Consider, as a prime example, the push to raise the retirement age, the age of eligibility for Medicare, or both. This is only reasonable, we’re told — after all, life expectancy has risen, so shouldn’t we all retire later? In reality, however, it would be a hugely regressive policy change, imposing severe burdens on lower- and middle-income Americans while barely affecting the wealthy. Why? First of all, the increase in life expectancy is concentrated among the affluent; why should janitors have to retire later because lawyers are living longer? Second, both Social Security and Medicare are much more important, relative to income, to less-affluent Americans, so delaying their availability would be a far more severe hit to ordinary families than to the top 1 percent.
[A]ny proposal to avoid a rate increase is, whatever its proponents may say, a proposal that we let the 1 percent off the hook and shift the burden, one way or another, to the middle class or the poor.
The point is that the class war is still on, this time with an added dose of deception. And this, in turn, means that you need to look very closely at any proposals coming from the usual suspects, even — or rather especially — if the proposal is being represented as a bipartisan, common-sense solution. In particular, whenever some deficit-scold group talks about “shared sacrifice,” you need to ask, sacrifice relative to what?
America’s top-down class warriors lost big in the election, but now they’re trying to use the pretense of concern about the deficit to snatch victory from the jaws of defeat. Let’s not let them pull it off.

cross posted with ataxingmatter   11/30/12

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Modeling the Price Mechanism: Simulation and The Problem of Time

Today’s New York Times article on rapid online repricing by holiday retailers depicts a retail world starting to approach the “flash-trading” status of financial markets:

Amazon dropped its price on the game, Dance Central 3, to $24.99 on Thanksgiving Day, matching Best Buy’s “doorbuster” special, and went to $15 once Walmart stores offered the game at that lower price. Amazon then brought the price up, down, down again, up and up again — in all, seven price changes in seven days.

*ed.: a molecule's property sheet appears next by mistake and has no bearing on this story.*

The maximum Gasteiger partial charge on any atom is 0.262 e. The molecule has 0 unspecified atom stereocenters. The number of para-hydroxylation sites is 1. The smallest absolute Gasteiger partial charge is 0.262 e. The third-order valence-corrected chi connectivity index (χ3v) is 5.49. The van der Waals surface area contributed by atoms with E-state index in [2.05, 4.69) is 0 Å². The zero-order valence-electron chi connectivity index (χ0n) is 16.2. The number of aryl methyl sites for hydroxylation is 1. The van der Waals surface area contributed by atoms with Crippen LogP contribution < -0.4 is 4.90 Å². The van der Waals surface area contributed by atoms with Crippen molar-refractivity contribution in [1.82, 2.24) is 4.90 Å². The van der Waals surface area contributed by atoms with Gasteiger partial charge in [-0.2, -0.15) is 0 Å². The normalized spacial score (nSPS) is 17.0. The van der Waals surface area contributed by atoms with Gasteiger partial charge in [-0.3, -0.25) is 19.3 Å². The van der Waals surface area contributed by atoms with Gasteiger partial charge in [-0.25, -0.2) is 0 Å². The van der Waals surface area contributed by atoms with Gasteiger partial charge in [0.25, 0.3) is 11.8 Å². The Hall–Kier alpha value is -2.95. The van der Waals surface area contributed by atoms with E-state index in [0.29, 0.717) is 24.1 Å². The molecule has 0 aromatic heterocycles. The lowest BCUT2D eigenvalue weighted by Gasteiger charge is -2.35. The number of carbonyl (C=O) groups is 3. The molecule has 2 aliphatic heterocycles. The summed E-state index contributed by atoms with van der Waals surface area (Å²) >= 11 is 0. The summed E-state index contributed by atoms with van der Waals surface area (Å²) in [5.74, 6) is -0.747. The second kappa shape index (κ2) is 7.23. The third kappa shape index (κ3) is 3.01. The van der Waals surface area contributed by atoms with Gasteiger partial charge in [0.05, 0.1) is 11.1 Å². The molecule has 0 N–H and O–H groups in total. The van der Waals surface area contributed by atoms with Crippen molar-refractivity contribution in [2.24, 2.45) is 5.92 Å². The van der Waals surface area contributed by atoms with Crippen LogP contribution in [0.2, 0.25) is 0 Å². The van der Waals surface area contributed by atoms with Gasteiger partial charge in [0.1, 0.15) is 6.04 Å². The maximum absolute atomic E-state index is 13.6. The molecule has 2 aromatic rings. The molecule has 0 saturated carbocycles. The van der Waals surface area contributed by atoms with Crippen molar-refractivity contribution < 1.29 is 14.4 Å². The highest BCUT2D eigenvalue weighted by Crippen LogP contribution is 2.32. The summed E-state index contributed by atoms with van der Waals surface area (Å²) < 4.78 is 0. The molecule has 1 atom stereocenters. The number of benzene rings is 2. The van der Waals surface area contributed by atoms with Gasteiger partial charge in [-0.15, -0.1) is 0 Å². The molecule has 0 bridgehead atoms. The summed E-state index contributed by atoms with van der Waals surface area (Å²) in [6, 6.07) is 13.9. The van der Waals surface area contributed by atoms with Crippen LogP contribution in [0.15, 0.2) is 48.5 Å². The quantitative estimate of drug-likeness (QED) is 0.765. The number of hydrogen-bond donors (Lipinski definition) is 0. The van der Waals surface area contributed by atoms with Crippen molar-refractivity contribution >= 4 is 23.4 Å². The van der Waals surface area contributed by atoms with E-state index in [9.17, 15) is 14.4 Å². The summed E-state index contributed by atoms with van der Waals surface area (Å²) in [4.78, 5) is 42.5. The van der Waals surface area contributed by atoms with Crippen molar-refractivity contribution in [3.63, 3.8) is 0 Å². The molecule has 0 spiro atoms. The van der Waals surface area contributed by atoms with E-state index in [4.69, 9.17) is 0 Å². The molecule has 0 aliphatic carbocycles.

The parrying could be seen with a Nintendo game, Mario Kart DS.

A week before Thanksgiving, the retailers’ prices varied, with Amazon selling it at $29.17, Walmart at $40.88, and Target at $33.99, according to Dynamite Data. Through Thanksgiving, as Target kept the price stable, Walmart changed prices six times, and Amazon five. On Thanksgiving itself, Walmart marked down the price to its advertised $29.96, which Amazon matched.

This made me think about a Greg Hannsgen post from last May on the Levy Economics Institute’s Multiplier Effect blog, a post I’ve been meaning to write about. It looks at the pricing mechanism based on how fast prices change/adjust.

The especially interesting thing about this post: It uses a dynamic simulation model to display the effects of slower and faster price adjustments, and lets you run the model yourself, right on the page, by moving a slider to change the speed of price adjustment and watch the results. (You need to install a browser plug-in from Wolfram, which only worked for me in Firefox under Mac OS X 10.6.8; it failed in Chrome.)

The gist:

You wonder what will happen when markets finally start working. How about, for example, a market that changes prices and wages quickly in response to fluctuations in demand? …

The pathway shown in the figure just below is followed by public production, capacity utilization, and the markup.

As you move the lever to the right, you are increasing a parameter that controls the speed at which the markup changes in response to high or low levels of customer demand.